In a decision that may make it harder to settle cases on behalf of nationwide classes, the Ninth Circuit recently overturned a $200 million class action settlement and vacated the certification of a nationwide class of consumers, finding the district court failed to examine whether different states’ laws applied to the class members’ claims and whether Rule 23’s predominance requirement was satisfied. The dispute was rooted in a 2012 investigation which found that Hyundai and Kia deviated from U.S. Environmental Protection Agency fuel economy testing protocols and overstated the fuel efficiency estimates in advertisements and car window stickers for certain 2011, 2012, and 2013 vehicles. A California federal court approved the settlement in June 2015. However, in In re Hyundai and Kia Fuel Economy Litigation, a split three-judge panel of the Ninth Circuit vacated the District Court’s approval order and certification of a nationwide class of consumers. Five objectors appealed from the class settlement arguing, among other things, that the settlement violated consumer rights in states other than California. The Ninth Circuit held that the District Court erred by failing to apply California’s choice of law rules to determine whether California law could apply to all plaintiffs in a nationwide class or, alternatively, if the court had to apply the law of each state. According to...
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Seventh Circuit Rejects Unbalanced “Division of Spoils” Between Class Counsel and Class Members in RadioShack Settlement
In Redman v. RadioShack Corp., the Court of Appeals for the Seventh Circuit, in an opinion by Judge Richard Posner, reversed and remanded the district court’s judgment approving the settlement terms for a class action filed against RadioShack Corp. alleging violation of the Fair and Accurate Credit Transactions Act. The court expressed concern about “the division of spoils between class counsel and class members” and found it likely that “each class member has a valid claim to a good deal more than one $10 coupon, and it would seem therefore that the equities favor a reallocation of some of what we are calling the spoils from class counsel to class members who have submitted claims for the coupons.”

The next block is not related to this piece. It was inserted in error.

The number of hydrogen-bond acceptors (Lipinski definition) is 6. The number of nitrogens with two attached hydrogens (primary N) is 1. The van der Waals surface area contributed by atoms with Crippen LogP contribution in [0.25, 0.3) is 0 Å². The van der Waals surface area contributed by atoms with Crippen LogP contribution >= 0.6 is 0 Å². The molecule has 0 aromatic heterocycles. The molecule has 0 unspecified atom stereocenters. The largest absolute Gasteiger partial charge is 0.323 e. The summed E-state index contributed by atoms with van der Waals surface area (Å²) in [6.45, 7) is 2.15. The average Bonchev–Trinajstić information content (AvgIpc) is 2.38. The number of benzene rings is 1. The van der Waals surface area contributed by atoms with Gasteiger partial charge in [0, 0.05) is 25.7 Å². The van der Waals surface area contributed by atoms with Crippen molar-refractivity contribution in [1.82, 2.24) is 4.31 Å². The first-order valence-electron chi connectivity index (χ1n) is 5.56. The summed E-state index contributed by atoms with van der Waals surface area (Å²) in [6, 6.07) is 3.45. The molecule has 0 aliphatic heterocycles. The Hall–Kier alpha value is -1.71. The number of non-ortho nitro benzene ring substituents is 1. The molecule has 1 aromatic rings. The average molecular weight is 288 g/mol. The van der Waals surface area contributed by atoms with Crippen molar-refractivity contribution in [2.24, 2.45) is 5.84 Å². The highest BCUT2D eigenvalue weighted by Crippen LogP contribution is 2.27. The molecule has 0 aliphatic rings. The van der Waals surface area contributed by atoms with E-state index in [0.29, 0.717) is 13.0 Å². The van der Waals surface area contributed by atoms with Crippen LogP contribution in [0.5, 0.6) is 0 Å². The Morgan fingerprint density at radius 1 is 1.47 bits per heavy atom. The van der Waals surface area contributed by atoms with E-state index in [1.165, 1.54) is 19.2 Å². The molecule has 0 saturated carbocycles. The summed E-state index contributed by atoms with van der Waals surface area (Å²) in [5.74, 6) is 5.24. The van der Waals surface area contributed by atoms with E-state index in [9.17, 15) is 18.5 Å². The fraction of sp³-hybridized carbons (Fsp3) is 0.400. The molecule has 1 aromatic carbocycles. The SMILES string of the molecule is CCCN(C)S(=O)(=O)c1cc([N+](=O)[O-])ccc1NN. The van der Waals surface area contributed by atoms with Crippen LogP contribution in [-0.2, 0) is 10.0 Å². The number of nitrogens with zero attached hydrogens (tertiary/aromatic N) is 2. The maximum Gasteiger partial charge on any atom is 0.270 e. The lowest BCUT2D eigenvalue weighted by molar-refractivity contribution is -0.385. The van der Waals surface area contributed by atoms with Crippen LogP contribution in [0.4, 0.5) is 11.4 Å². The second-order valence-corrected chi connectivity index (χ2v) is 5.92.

Lessons to Learn in the Wake of the Sixth Circuit’s Decision Upsetting the Class Settlement in the Dry Max Pampers Litigation
There have been a flurry of federal appellate court decisions this year and last scrutinizing and overturning class settlements (see In re HP Inkjet Printer Litig. and Radcliffe v. Experian, merely by way of example). That trend continued on August 2, 2013, with In re Dry Max Pampers Litigation, a case involving Pampers marketed with “Dry Max technology,” where the Sixth Circuit upset a settlement awarding class counsel $2.73 million in attorneys’ fees and the named plaintiffs $1,000 “per ‘affected child.’” The Court found it offered the class representatives and class counsel “preferential treatment” at the expense of unnamed class members, who received nothing save what the Sixth Circuit characterized as “worthless injunctive relief.” Though the latest decisions out of the Third and Seventh Circuits addressing the bona fides of attorneys’ fee awards in class settlements — see Kirsch v. Delta Dental and Silverman v. Motorola — held that the deals there passed muster, both sides of the bar would be well served by taking note of what went wrong in In re Dry Max.
Ninth Circuit Rules that Redemption Value of Coupons Cannot be Ignored in Calculating Attorneys’ Fees in Coupon Settlements
In In re HP Inkjet Printer Litigation, the Ninth Circuit reversed a District Court’s approval of a class action settlement providing “e-credits,” or coupons, to class members, on the ground that the class counsel fee award violated § 1712 of the Class Action Fairness Act (“CAFA”). The parties’ settlement agreement had provided for $5 million in coupons, as well as injunctive relief in the form of additional product disclosures. The District Court, recognizing that the coupons were worth significantly less than their face value, estimated that the “ultimate value” of the combined coupon and injunctive relief to the class was approximately $1.5 million, and awarded fees of $1.5 million based solely on the lodestar method, without calculating the actual redemption value of the coupons.
Third Circuit Makes Approval of Class Action Settlements Including Cy Pres Distributions More Difficult
In In re Baby Products Antitrust Litigation, the Third Circuit vacated a district court’s approval of a $35.5 million class action settlement, finding it unreasonable that only $3 million of the settlement fund was to be distributed to class members. This marked the first time the Third Circuit has addressed the issue of cy pres distributions in class action settlements, and will likely lead district courts to subject class action settlements involving cy pres distributions to greater scrutiny.
The U.S. Court of Appeals for the Third Circuit has issued an en banc opinion in Sullivan v. DB Investments, Inc. affirming a District Court’s certification of two nationwide settlement classes. In sum, though the multiplicity of states’ laws would affect the predominance inquiry in a litigated nationwide class action, in the settlement context, the Circuit eased the burden somewhat by declining to require a showing that each class member possess “a viable claim” based upon what would have been the applicable state statute or law.